Never say never, I've learned. You can always do more, you can continue even when doubting you're own strength. What's that saying... pain is weakness leaving the body?...

To a life of gluttony.

29 October 2007


This is a nice, simple video to help spread awareness of diabetes:

Find more videos like this on Tu Diabetes - A Community for People Touched by Diabetes

Not just another number.

12 October 2007

Proof of Life

For those of you with diabetes, I think you will understand me when I say that my life is like a science experiment. So when asked 'what's it like to have diabetes?' I respond 'like a science experiement'. However, when I tell this to lay-persons they stare back at me quizically trying to comprend what I mean. I mean my life is run by numbers, tests, checks, re-tests, critical thinking, methodically planned events, trial and error, hypotheses, data ... science experiment. You'd think I'd be better in math by now...
Numbers run my life - age, weight, bank account, metro fares, time, distance, blood sugars, insulin doses, carb counting, nutrition labels... it's a never ending list.
I've recently re-started to log my blood sugars. I used to keep a cute little journal on my kitchen counter then I stopped after I moved to Maryland. I decided I should start again so now I have an Excel spreadsheet with time and doses and all those great little columns such as 'other', 'exercise' and 'notes' to analyze why my numbers are what they are. Sometimes it makes sense, sometimes it just doesn't. Diabetes is funny like that - such a joker. Logging, I belive, is a great way to stay in better control because you are fully aware of the number in that little box and all the other digits and data in the little boxes.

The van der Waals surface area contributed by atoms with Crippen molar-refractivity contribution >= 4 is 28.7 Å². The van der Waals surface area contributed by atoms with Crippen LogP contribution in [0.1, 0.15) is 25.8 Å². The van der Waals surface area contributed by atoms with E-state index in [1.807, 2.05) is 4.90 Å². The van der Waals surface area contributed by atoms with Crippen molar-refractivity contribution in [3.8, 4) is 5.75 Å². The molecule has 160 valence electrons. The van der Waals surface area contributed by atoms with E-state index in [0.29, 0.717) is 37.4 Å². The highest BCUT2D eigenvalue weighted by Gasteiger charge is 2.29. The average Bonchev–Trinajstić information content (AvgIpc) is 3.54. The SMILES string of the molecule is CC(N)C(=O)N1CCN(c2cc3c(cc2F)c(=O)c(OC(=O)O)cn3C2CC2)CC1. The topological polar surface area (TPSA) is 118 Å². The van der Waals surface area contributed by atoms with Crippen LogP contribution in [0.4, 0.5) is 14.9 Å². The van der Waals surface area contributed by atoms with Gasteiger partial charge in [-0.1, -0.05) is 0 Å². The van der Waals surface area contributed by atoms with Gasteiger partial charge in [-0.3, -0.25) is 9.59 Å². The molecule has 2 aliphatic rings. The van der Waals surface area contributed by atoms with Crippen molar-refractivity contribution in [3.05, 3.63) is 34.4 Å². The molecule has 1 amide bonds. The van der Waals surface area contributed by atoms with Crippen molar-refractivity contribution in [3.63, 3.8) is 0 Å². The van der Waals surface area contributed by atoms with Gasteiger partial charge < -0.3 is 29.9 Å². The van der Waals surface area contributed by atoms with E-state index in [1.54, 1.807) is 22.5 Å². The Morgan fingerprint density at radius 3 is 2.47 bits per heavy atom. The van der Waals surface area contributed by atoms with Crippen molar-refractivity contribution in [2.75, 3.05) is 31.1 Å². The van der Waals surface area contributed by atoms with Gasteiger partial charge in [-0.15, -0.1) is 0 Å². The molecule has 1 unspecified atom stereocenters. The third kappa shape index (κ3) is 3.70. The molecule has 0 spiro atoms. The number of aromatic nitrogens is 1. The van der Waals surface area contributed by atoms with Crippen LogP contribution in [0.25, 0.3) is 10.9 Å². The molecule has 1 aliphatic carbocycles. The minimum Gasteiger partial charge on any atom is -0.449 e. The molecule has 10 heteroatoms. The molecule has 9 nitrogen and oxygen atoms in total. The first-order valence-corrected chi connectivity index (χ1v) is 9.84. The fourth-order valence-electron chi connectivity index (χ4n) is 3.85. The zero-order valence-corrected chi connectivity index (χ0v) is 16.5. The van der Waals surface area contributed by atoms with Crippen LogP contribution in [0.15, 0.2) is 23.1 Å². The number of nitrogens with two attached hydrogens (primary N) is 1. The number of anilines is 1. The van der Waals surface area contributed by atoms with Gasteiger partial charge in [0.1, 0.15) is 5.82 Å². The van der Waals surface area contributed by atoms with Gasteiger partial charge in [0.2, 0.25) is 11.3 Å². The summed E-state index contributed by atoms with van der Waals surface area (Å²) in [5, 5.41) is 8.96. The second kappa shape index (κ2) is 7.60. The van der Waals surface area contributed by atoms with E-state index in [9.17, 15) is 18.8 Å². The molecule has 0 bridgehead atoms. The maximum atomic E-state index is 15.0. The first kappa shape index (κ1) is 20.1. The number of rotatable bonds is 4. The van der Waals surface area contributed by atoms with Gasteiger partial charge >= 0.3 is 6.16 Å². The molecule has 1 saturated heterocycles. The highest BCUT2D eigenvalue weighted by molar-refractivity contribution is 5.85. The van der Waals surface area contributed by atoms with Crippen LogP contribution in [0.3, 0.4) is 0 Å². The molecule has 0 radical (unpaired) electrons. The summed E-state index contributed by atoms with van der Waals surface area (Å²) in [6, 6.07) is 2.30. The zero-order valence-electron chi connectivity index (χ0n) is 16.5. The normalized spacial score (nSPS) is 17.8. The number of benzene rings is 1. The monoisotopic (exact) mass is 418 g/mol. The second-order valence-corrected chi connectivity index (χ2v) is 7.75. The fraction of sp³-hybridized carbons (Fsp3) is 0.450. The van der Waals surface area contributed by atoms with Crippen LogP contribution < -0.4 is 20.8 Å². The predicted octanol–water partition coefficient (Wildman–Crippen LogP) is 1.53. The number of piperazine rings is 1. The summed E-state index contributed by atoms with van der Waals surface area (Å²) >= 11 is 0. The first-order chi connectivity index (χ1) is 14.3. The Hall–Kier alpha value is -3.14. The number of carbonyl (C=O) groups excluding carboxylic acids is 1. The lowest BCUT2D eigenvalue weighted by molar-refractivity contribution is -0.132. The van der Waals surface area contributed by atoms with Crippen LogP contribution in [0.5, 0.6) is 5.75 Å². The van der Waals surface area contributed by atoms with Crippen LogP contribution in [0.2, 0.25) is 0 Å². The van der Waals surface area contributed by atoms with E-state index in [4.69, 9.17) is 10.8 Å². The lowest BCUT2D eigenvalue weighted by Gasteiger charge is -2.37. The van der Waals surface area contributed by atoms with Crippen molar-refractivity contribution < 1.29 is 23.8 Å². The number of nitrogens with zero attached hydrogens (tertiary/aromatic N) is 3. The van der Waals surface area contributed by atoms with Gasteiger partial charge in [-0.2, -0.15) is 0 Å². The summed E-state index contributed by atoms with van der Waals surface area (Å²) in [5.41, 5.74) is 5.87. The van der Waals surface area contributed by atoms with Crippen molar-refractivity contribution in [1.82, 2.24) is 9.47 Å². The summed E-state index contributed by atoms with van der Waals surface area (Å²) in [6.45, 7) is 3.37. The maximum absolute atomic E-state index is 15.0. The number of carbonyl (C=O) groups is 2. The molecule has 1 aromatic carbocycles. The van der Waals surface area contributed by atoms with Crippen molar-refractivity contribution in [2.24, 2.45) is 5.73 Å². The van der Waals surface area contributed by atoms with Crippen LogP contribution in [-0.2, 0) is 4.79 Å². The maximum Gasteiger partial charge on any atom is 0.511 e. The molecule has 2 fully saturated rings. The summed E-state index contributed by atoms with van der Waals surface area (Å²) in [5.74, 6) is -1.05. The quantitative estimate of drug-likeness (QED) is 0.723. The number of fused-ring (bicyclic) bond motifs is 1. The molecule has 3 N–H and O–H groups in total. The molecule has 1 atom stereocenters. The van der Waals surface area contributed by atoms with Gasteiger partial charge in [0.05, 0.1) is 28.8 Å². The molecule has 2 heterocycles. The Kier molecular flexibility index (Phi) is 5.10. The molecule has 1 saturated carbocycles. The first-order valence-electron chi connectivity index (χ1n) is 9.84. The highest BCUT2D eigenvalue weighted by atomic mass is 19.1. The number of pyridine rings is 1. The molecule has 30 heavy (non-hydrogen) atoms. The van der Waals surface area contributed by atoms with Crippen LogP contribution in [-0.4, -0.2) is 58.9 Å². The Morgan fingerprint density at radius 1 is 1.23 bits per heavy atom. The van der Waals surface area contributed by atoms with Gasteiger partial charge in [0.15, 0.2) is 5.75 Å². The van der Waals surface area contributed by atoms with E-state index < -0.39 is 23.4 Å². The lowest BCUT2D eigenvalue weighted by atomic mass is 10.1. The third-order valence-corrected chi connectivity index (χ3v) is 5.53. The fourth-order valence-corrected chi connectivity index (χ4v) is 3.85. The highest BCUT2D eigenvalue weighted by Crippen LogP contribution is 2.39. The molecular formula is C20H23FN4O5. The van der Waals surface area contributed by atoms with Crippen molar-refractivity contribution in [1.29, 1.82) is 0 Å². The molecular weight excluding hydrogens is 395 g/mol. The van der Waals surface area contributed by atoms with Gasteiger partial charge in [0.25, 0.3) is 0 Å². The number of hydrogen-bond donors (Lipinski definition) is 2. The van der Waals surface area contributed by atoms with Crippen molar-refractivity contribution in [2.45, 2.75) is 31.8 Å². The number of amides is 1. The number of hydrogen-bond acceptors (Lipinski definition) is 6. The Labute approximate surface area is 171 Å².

If I were diagnosed in elementary school this would have always been my project for the science fair. I definitely would have won over that girl who did the volcano project... ugh so chiche. But not everyone's imperfect like me, not everyone gets to have my amazing statistical and critical thinking abilites and must indeed rely on volcano projects and the solar system. Be jealous, it's ok, I totally understand. I am, after all, pretty awesome.
Experiments aside, diabetes has given me a greater respect for life and a better understanding of my body. It forces me stop and take a breather, to cherish the things that I have been given and the people that I would have never met had I never been diagnosed. So after all of these years, and probably many more to come, my daily experiments will continue. It may never come to a conclusion but I have my proof, my proof of life.

04 October 2007

02 October 2007

My life, my style

So recently, I got some flack in the dlife blog world for my comments that diabetes is a lifestyle and not liking the words "diabetic" or "disease". Here are my thoughts and opinions on the above and why...